The “Tiger Cubs,” those hedge funds spawned by Julian Robertson of Tiger Management, are growing in complexity as the family now extends into a fourth generation.
Keeping tabs on their investing activities is interesting and shows that as a group, now nearing 50 managers who are tracked and managing nearly $155 billion, they don’t overlap as one might assume.
The average overlap among the funds tracked by Novus stands at just 12 percent. But as a group their diversification strategy is color coded to show their generation. This also reveals a current bias towards consumer discretionary stocks, information technology and healthcare.
Tiger Cubs’ definite tendency towards large cap stocks
In terms of size, the Tiger Cubs show a definite tendency towards large cap stocks, which represent over 41 percent of their exposure, the highest of all stock size sectors. Mid cap and mega cap stocks follow closely to one another at over 29 and 23 percent respectively.
To consider the significance of overlap considerations, first look to the core of the long short strategy as defined by its creator.
“I believe that the best way to manage money is to go long and short stocks,” Robertson once said, according to Market Folly. “My theory is that if the 50 best stocks you can come up with don’t outperform the 50 worst stocks you can come up with, you should be in another business … For my shorts, I look for a bad management team, and a wildly overvalued company in an industry that is declining or misunderstood.”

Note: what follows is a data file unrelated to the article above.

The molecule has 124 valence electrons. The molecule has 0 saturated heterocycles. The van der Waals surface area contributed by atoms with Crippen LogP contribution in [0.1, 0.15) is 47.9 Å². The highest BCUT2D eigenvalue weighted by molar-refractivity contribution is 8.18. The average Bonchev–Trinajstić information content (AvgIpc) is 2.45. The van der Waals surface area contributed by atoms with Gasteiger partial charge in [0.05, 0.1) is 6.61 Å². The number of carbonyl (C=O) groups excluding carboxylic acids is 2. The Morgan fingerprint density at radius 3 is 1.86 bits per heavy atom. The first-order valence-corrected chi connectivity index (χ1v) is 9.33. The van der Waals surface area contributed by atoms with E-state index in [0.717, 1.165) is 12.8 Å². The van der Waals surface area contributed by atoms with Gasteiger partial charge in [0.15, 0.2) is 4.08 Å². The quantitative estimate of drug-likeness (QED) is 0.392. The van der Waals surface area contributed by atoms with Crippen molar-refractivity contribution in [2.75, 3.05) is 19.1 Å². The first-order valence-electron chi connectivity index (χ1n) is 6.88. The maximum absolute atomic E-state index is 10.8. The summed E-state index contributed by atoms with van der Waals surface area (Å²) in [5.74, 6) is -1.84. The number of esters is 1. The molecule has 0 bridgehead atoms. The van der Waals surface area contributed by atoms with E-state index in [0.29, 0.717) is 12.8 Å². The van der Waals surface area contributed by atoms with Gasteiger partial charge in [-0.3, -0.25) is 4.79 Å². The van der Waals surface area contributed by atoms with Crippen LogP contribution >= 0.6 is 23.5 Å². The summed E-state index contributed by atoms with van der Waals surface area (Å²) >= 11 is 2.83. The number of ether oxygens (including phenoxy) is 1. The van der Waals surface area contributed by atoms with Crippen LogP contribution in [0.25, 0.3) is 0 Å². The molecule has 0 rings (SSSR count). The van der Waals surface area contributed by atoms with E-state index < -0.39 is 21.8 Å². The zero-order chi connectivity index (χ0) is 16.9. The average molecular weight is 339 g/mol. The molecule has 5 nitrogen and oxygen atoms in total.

Tiger Cubs individual positions opened
For the first time Novus has opened up the individual positions and connected them with the Tiger Management, the first generation; a Tiger Cub, the second generation group of funds; Tiger Grand Cubs, the third generation; and Tiger Seeds, the fourth generation of the strategy.
These funds follow a method of stock selection principles laid down by their thought leader, Robertson. “The first thing is, is the management decent and honest?” Robertson said in the interview. “A lot of people don’t really care about that. The way to look into that is to do some diligence.” Then Robertson outlined his second factor. “Competitiveness. Is he a competitor?”
Taking a look at the stock selection one wonders about adherence to the core principles, particularly in long short decisions. The group are all well known names, the ones that Gotham Research hasn’t attacked… yet.